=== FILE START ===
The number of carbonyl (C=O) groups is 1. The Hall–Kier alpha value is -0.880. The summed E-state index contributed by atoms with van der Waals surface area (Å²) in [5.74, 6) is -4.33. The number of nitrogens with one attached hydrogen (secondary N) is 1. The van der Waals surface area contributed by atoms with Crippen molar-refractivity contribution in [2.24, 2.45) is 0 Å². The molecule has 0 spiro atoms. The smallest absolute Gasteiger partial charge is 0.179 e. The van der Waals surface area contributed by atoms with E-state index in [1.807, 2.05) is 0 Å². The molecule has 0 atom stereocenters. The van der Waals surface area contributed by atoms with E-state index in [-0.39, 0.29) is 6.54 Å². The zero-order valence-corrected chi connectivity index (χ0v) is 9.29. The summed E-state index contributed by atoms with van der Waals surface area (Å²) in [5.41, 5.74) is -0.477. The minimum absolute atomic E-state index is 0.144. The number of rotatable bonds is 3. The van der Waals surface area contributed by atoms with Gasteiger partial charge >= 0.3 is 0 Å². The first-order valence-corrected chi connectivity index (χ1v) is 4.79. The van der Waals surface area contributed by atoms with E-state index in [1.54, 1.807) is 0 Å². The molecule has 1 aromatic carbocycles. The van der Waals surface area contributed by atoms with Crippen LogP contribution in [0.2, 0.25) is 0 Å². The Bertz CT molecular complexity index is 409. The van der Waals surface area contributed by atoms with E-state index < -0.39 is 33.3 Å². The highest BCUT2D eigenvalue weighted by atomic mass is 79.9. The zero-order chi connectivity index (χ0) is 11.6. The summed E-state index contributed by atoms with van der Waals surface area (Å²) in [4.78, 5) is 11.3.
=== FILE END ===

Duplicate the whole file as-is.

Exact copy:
The number of carbonyl (C=O) groups is 1. The Hall–Kier alpha value is -0.880. The summed E-state index contributed by atoms with van der Waals surface area (Å²) in [5.74, 6) is -4.33. The number of nitrogens with one attached hydrogen (secondary N) is 1. The van der Waals surface area contributed by atoms with Crippen molar-refractivity contribution in [2.24, 2.45) is 0 Å². The molecule has 0 spiro atoms. The smallest absolute Gasteiger partial charge is 0.179 e. The van der Waals surface area contributed by atoms with E-state index in [1.807, 2.05) is 0 Å². The molecule has 0 atom stereocenters. The van der Waals surface area contributed by atoms with E-state index in [-0.39, 0.29) is 6.54 Å². The zero-order valence-corrected chi connectivity index (χ0v) is 9.29. The summed E-state index contributed by atoms with van der Waals surface area (Å²) in [5.41, 5.74) is -0.477. The minimum absolute atomic E-state index is 0.144. The number of rotatable bonds is 3. The van der Waals surface area contributed by atoms with Gasteiger partial charge >= 0.3 is 0 Å². The first-order valence-corrected chi connectivity index (χ1v) is 4.79. The van der Waals surface area contributed by atoms with E-state index in [1.54, 1.807) is 0 Å². The molecule has 1 aromatic carbocycles. The van der Waals surface area contributed by atoms with Crippen LogP contribution in [0.2, 0.25) is 0 Å². The Bertz CT molecular complexity index is 409. The van der Waals surface area contributed by atoms with E-state index < -0.39 is 33.3 Å². The highest BCUT2D eigenvalue weighted by atomic mass is 79.9. The zero-order chi connectivity index (χ0) is 11.6. The summed E-state index contributed by atoms with van der Waals surface area (Å²) in [4.78, 5) is 11.3.